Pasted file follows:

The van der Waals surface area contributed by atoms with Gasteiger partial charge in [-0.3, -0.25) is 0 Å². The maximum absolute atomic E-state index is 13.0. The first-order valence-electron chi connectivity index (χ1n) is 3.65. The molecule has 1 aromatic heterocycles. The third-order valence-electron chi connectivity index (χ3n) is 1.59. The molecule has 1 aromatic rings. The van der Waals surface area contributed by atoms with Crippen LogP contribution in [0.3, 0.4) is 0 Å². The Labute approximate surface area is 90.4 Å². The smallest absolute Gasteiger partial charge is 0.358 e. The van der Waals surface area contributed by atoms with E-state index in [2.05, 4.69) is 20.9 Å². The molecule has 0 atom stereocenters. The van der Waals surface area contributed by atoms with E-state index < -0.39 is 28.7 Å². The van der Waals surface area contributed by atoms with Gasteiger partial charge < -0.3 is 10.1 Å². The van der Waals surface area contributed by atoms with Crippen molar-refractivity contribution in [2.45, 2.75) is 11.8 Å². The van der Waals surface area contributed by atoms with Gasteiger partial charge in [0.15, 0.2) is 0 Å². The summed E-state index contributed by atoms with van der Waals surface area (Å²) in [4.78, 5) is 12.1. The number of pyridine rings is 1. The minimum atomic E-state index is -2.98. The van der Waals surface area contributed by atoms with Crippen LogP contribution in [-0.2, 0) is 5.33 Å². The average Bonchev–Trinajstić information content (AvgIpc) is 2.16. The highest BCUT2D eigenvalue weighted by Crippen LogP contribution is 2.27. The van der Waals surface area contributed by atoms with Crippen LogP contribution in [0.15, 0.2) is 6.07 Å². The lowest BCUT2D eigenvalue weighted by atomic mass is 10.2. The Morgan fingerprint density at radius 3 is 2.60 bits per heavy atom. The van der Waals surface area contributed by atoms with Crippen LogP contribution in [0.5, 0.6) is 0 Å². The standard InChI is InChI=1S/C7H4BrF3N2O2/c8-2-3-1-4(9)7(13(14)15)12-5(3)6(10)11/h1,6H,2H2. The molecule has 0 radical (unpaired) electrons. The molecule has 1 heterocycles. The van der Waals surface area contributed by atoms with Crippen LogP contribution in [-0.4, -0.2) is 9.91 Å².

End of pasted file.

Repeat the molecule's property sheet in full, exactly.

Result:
The van der Waals surface area contributed by atoms with Gasteiger partial charge in [-0.3, -0.25) is 0 Å². The maximum absolute atomic E-state index is 13.0. The first-order valence-electron chi connectivity index (χ1n) is 3.65. The molecule has 1 aromatic heterocycles. The third-order valence-electron chi connectivity index (χ3n) is 1.59. The molecule has 1 aromatic rings. The van der Waals surface area contributed by atoms with Crippen LogP contribution in [0.3, 0.4) is 0 Å². The Labute approximate surface area is 90.4 Å². The smallest absolute Gasteiger partial charge is 0.358 e. The van der Waals surface area contributed by atoms with E-state index in [2.05, 4.69) is 20.9 Å². The molecule has 0 atom stereocenters. The van der Waals surface area contributed by atoms with E-state index < -0.39 is 28.7 Å². The van der Waals surface area contributed by atoms with Gasteiger partial charge < -0.3 is 10.1 Å². The van der Waals surface area contributed by atoms with Crippen molar-refractivity contribution in [2.45, 2.75) is 11.8 Å². The van der Waals surface area contributed by atoms with Gasteiger partial charge in [0.15, 0.2) is 0 Å². The summed E-state index contributed by atoms with van der Waals surface area (Å²) in [4.78, 5) is 12.1. The number of pyridine rings is 1. The minimum atomic E-state index is -2.98. The van der Waals surface area contributed by atoms with Crippen LogP contribution in [-0.2, 0) is 5.33 Å². The average Bonchev–Trinajstić information content (AvgIpc) is 2.16. The highest BCUT2D eigenvalue weighted by Crippen LogP contribution is 2.27. The van der Waals surface area contributed by atoms with Crippen LogP contribution in [0.15, 0.2) is 6.07 Å². The lowest BCUT2D eigenvalue weighted by atomic mass is 10.2. The Morgan fingerprint density at radius 3 is 2.60 bits per heavy atom. The van der Waals surface area contributed by atoms with Crippen LogP contribution in [0.5, 0.6) is 0 Å². The standard InChI is InChI=1S/C7H4BrF3N2O2/c8-2-3-1-4(9)7(13(14)15)12-5(3)6(10)11/h1,6H,2H2. The molecule has 0 radical (unpaired) electrons. The molecule has 1 heterocycles. The van der Waals surface area contributed by atoms with Crippen LogP contribution in [-0.4, -0.2) is 9.91 Å².